included unaccountable, non-tangible language about how they’re going to do better. When I reflect on this now I can’t help but wonder: are all those entities still doing the constant, necessary work of anti-racism? Or have they moved on and allowed it to fade away like the news cycle? Have they figured out what the ongo- ing work looks like? To whom are they practicing accountability? In between the flooding, I felt angry. I told anyone who would listen that in 2019 there were 19 days when the killing of a Black person by the police wasn’t reported. Why weren’t they sending me emails that Black lives matter then? Why weren’t they launching granting programs for BIPOC artists then? What good is hiring BIPOC people if your toxic organizational environment remains? When will they understand that decoloniza- tion is not a metaphor? I had hoped that these conversations would go deeper. I had hoped that there would be frank conversations about who is left out, who is being heard, and how to sustain this work. Perhaps there is a reason to still hope, but as I write this, months later, I’m still not sure. July COME JULY, I FELT GRATEFUL to participate in the cre- ation of an event through Women of Color in the Arts for non-Black women of color to come together and assess how we can act in solidarity with our Black colleagues at the institutions where we work as artists, arts administrators, curators, presenters, and a variety of other roles. To be in the company of others who are thinking deeply about the necessary work filled my cup. It fed that momentum. I was also in the pro- cess of generating virtual experiments for a summer residency. I was sort of lost and swimming around in the murky waters of trying to understand my role as an artist during a pandemic. I had finally gotten back into the groove of moving, so to speak, but to create still felt out of place and untethered against the state of the world.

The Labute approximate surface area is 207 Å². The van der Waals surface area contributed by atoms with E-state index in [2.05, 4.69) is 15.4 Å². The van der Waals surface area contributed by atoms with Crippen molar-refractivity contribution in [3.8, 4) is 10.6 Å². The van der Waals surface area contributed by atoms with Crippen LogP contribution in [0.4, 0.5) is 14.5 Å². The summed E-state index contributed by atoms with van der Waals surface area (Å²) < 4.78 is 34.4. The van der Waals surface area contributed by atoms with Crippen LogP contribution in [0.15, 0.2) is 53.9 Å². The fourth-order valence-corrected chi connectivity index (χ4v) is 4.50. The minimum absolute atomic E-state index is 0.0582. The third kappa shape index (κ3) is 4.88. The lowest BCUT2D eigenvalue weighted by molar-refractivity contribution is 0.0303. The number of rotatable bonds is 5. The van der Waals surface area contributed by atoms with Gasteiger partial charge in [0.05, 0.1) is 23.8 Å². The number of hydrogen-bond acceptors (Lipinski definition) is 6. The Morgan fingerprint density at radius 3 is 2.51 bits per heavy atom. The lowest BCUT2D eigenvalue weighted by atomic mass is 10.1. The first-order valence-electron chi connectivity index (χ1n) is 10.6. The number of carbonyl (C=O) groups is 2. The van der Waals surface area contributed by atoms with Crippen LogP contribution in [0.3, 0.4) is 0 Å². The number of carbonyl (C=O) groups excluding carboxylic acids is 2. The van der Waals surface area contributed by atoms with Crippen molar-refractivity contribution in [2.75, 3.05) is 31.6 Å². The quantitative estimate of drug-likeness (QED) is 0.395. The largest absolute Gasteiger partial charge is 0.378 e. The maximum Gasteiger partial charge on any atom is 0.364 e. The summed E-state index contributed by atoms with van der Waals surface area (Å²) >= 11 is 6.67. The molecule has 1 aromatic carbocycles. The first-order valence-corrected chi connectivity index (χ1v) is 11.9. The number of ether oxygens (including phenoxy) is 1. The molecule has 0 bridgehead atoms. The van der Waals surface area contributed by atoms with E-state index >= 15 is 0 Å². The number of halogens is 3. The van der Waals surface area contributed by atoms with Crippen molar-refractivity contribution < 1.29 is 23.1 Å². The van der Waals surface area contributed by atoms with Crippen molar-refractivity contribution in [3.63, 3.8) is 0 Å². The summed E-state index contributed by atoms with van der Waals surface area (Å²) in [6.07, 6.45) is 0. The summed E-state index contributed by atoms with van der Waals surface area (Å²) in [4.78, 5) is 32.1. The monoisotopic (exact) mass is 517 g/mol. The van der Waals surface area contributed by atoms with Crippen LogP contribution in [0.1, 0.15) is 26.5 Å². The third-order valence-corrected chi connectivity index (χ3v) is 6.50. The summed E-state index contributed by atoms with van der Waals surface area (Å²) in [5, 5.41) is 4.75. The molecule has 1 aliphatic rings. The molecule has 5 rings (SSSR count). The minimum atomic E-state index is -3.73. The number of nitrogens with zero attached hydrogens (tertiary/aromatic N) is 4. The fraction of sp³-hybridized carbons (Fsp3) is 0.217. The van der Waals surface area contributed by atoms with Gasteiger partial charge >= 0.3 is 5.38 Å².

Performers in Detour Dance Presents: The Nelken Line